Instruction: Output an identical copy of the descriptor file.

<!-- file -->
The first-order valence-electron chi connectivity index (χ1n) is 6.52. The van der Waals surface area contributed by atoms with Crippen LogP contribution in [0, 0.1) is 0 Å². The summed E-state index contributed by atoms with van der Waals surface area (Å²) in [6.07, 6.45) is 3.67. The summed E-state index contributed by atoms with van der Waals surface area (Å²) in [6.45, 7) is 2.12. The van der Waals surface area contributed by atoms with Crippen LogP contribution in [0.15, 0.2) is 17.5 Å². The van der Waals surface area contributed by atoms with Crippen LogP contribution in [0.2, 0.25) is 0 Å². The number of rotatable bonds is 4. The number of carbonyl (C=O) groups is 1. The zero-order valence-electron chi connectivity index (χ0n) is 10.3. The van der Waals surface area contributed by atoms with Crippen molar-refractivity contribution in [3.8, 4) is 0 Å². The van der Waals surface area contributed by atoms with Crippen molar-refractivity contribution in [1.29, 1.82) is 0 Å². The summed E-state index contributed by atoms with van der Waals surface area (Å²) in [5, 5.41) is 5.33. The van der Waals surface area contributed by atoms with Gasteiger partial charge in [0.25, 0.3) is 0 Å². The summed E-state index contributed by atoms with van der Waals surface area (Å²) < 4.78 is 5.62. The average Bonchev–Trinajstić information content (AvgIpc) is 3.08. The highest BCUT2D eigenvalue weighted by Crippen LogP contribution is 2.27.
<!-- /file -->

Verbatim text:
The first-order valence-electron chi connectivity index (χ1n) is 6.52. The van der Waals surface area contributed by atoms with Crippen LogP contribution in [0, 0.1) is 0 Å². The summed E-state index contributed by atoms with van der Waals surface area (Å²) in [6.07, 6.45) is 3.67. The summed E-state index contributed by atoms with van der Waals surface area (Å²) in [6.45, 7) is 2.12. The van der Waals surface area contributed by atoms with Crippen LogP contribution in [0.15, 0.2) is 17.5 Å². The van der Waals surface area contributed by atoms with Crippen LogP contribution in [0.2, 0.25) is 0 Å². The number of rotatable bonds is 4. The number of carbonyl (C=O) groups is 1. The zero-order valence-electron chi connectivity index (χ0n) is 10.3. The van der Waals surface area contributed by atoms with Crippen molar-refractivity contribution in [3.8, 4) is 0 Å². The van der Waals surface area contributed by atoms with Crippen molar-refractivity contribution in [1.29, 1.82) is 0 Å². The summed E-state index contributed by atoms with van der Waals surface area (Å²) in [5, 5.41) is 5.33. The van der Waals surface area contributed by atoms with Gasteiger partial charge in [0.25, 0.3) is 0 Å². The summed E-state index contributed by atoms with van der Waals surface area (Å²) < 4.78 is 5.62. The average Bonchev–Trinajstić information content (AvgIpc) is 3.08. The highest BCUT2D eigenvalue weighted by Crippen LogP contribution is 2.27.